We should ditch Avvo.

*For those of you who are not familiar with Avvo, it’s a website where lawyers give out free answers and, in return, get ranked higher in its proprietary lawyer directory.

Isn’t a lawyer just like a mechanic?

Observation: You walk into their places, and you aren’t quite sure what’s going on. And you pretty much pay what’s on the bill. Also, unfortunately you can’t quite live without them.

Why, then, there’s no Avvo for mechanics? Wait a minute, there’s a whole bunch!  Youtube is full of DIY videos on how-to-fix this and that, and there are numerous websites like ask-your-mechanic.com (not a real website).

They are not the same.

Car-fix videos and websites may be in part trying to promote business, but if you think about it, a very small number of the viewers will be located in the author’s geographical area. Further, the videos more often than not wholeheartedly say “don’t waste your money, you can do it yourself.”

Many lawyers reluctantly participate in Avvo just to gain publicity.

Here’s why we should ditch Avvo.

Mechanics sell their labor, meaning what they charge for is not the solution but the work performed to implement the solution.

Simply put, DIY videos may provide a solution, but they never fix your problem. If you do it yourself, you can probably save a trip to a local mechanic. But it’s not really free because you’ll be spending your own time and resources to get the job done.

Lawyers are different.

What lawyers sell is often the solution and nothing more. To elaborate, let’s say an attorney researched an issue and found that the law and facts strongly favor the client. Now, what the attorney needs to do is filing a complaint with the court.

Scenario 1: The attorney goes to the client and say “I’ve come up with a great plan to solve the problem, so you should pay $900 for it,” and add that “If you want, I will draft a complaint according to the plan for $100.”

Scenario 2: The attorney says to the client “To solve your problem, you need to file a complaint with the court; it will cost you $1,000 in total.”


These two scenarios are essentially the same as to the effect. However, the latter sounds much more reasonable and convincing to the client.

Scenario 2 works perfectly unless there’s an alternative that involves no lawsuit.

Let’s say there is a no-lawsuit plan that will cost the client $100 less because there’s no need to file a complaint but does the exactly same job. Now, would the client be happy with the $900 plan because it’s cheaper than the the original $1000 plan requiring a lawsuit? Or be appalled at the $900 fee for the all talk and no action plan? In many cases, it’s the latter.

The attorney will be inclined to keep the client happy and earn extra money  by promising justice in the name of a lawsuit. It sounds rather reasonable, but the attorney just tossed out a cheaper but equally effective option. I think lawyers shouldn’t rationalize something like this by saying that’s how it works.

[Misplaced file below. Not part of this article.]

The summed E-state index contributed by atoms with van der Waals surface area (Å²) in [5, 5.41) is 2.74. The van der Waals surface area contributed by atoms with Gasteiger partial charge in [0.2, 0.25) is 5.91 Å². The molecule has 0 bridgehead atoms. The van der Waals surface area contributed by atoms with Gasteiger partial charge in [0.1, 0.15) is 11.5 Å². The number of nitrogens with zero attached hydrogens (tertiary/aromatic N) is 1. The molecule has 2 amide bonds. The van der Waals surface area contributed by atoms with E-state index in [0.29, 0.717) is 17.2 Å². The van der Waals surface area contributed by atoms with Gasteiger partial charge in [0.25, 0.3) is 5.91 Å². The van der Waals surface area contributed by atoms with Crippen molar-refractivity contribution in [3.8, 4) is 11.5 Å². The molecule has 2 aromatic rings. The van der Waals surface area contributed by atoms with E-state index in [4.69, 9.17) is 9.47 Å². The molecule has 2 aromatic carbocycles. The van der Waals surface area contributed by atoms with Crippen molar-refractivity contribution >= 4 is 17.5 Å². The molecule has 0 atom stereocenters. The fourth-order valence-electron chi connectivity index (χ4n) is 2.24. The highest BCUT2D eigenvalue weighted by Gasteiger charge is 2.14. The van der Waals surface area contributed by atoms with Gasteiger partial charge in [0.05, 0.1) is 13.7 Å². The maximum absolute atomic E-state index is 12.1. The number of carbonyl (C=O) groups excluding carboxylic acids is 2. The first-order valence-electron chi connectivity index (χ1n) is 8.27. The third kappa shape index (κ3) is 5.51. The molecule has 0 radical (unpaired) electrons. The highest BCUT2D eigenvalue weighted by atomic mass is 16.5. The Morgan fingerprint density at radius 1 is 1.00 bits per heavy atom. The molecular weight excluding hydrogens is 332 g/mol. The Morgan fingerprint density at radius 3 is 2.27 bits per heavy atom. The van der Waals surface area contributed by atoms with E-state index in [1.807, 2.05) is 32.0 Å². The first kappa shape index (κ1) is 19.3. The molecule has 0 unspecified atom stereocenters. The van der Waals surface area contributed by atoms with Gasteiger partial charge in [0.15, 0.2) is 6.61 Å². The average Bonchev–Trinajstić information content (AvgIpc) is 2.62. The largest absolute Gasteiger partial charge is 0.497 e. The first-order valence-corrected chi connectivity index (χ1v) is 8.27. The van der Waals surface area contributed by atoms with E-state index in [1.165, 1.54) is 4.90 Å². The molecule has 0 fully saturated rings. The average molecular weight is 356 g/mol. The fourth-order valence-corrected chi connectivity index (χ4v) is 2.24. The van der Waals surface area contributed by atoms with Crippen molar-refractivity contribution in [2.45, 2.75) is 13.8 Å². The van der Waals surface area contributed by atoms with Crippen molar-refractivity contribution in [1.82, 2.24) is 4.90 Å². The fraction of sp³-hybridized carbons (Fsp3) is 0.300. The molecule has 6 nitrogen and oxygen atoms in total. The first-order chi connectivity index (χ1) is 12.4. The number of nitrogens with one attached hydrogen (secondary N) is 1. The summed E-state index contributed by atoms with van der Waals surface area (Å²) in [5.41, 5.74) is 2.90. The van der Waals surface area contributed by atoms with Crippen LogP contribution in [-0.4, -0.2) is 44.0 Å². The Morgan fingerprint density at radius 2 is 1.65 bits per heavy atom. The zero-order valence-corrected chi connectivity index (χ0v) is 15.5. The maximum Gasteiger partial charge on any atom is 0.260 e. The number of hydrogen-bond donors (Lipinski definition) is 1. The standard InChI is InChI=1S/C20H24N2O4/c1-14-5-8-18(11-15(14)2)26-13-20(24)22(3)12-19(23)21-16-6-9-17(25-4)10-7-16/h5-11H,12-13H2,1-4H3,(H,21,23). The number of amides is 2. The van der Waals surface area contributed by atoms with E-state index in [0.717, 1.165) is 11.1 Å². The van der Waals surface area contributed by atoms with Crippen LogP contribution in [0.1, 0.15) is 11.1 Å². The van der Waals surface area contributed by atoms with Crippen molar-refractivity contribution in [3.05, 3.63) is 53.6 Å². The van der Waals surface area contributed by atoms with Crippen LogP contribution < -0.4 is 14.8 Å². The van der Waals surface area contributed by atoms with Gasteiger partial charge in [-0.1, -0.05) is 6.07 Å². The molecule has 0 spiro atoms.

Telling clients what they want to hear is never good in law practice.

I think what Avvo is doing is effectively eliminating the first $900.

Let’s say an Avvo user acquired a great advice that includes filing a complaint. The advice was given free, but can the client walk into another attorney’s office and pay $100 for filing a lawsuit? Probably not.

The lawyer who was later retained to file a lawsuit might charge less than $1,000 for it, but it all depends on how much the advice can reduce the time and cost to draft the complaint. In all fairness, no plan is like an instruction you can mindlessly follow; the fee could be less than $1,000 but never $100.

Let’s say you stick to the first attorney who masterminded the plan. Here, the lawyer just performed a $900 worth work for free, and … wait a minute. $900 out of $1,000? Is this a rate of discount a seller can afford?

The pitfall of Avvo.

A service provider can’t give out free answers when those answers are actually the essence of their service. Avvo might argue that it’s making legal service more accessible, but I say it’s going into the wrong direction.

A smart way to work with attorneys.

It starts with educating clients. When clients understand what’s going on, billing is just a formality facilitating the exchange of resources. Also, when clients are in control of what’s on the bill, they won’t complain much. Easier said than done, right?

I’m developing a platform where anyone can access a crash course on how to deal with a legal issue and work with attorneys as if they are experienced managers of their attorneys. You can check out IPfever.com where I’m working on trademark and patent related services.

For a starter, I’m writing step-by-step instructions for trademark and patent prosecution and on the side listed each step as a stand-alone product. One can follow the steps and meanwhile get help for certain steps that turn out to be troubling.

If you’re interested in IPfever, please keep reading.

IPfever is not another marketplace for legal services. For one, there’s no transaction fees for attorneys or clients. Also, any verified professional can sell their services, and there is no subscription required to access web contents or purchase legal services online.

In the future, IPfever may also include paid services like online tools and resources for law practitioners and office administrators, from which revenue can be generated. However, those services won’t unfairly compete against third-party equivalents. Otherwise, it would follow the footsteps of Avvo, leading legal industry into destructive competition.

Published
Categorized as General

By Young Jeon, Esq.

J.D. Chicago-Kent College of Law; Georgia & Illinois Bar Member; USPTO Registered Patent Attorney